When you have assets that you want to distribute once you die, there are a number of ways that you can leave money, property, or other assets to your loved ones. While many people simply create a will giving away their assets when they are gone, others set up trusts, or add loved ones to existing accounts. How you want the money you leave distributed to your heirs will make a big difference in how you write your will and how you prepare your estate with an attorney. You can be as vague as you want in your will, or in the alternative you can be as specific as you want to be.
Money that is Distributed to Heirs Immediately
Money that you have in a shared bank account with an individual does not get counted as part of your estate. While you may have been the only contributor to a bank account, when there is a second, joint owner on the bank account, the funds belong to both of you. When you die, the money belongs to the other person who you put on the account. Other money that gets distributed to your heirs within a reasonable amount of time are funds from being the beneficiary of any life insurance policies that you may hold.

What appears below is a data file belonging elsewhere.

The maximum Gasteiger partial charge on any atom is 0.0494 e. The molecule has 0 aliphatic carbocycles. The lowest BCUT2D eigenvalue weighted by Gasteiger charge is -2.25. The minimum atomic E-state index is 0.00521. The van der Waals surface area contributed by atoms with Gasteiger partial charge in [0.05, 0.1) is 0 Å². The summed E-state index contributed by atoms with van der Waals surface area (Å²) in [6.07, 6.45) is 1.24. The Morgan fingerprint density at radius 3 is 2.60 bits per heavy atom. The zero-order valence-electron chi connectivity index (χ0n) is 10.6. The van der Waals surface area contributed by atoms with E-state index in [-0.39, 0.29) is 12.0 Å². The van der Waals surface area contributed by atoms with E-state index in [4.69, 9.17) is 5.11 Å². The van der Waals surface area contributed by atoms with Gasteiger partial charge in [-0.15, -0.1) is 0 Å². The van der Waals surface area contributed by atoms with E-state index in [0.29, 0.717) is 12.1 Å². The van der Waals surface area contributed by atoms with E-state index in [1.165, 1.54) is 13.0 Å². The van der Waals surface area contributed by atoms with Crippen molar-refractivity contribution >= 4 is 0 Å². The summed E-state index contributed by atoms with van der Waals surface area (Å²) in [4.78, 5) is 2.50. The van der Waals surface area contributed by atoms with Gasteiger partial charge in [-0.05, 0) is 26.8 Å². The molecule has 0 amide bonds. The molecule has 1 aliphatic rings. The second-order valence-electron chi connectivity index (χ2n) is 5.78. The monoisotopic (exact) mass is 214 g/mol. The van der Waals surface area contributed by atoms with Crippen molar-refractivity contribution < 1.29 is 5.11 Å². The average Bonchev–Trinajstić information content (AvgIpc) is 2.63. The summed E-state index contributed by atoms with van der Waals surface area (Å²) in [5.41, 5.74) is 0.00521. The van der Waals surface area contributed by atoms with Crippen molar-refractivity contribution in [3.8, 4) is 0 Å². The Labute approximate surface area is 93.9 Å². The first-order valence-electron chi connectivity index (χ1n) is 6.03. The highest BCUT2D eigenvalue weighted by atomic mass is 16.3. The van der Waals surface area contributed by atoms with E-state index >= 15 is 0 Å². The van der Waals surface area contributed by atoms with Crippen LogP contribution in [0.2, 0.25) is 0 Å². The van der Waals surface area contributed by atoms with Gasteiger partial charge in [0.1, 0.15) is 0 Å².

How to Give Money Out in Portions
Some people are worried about the spending habits of their children, and they don't want to leave their entire fortune for them to spend right away. It is possible to give money out slowly, by setting up a trust for your loved ones. The trust can have all kinds of parameters, from a trust that only pays for the education of a loved one, to a trust that gives out an amount of cash every month. If you are interested in setting up a trust to protect your assets from heirs that may not be responsible right away, you will need to talk with a probate lawyer about your options.
If you own a home, you can also create a life estate, which allows you to give your home away early to the heir. You are allowed to live in the home until your death, but the home belongs to the heir that you have left the home to. This can be useful when you are trying to reduce your assets, yet you still want to live in your own home.
When you are ready to prepare your estate, it's time to talk with an attorney, like David R Webb Attorney, that can explain all of your options.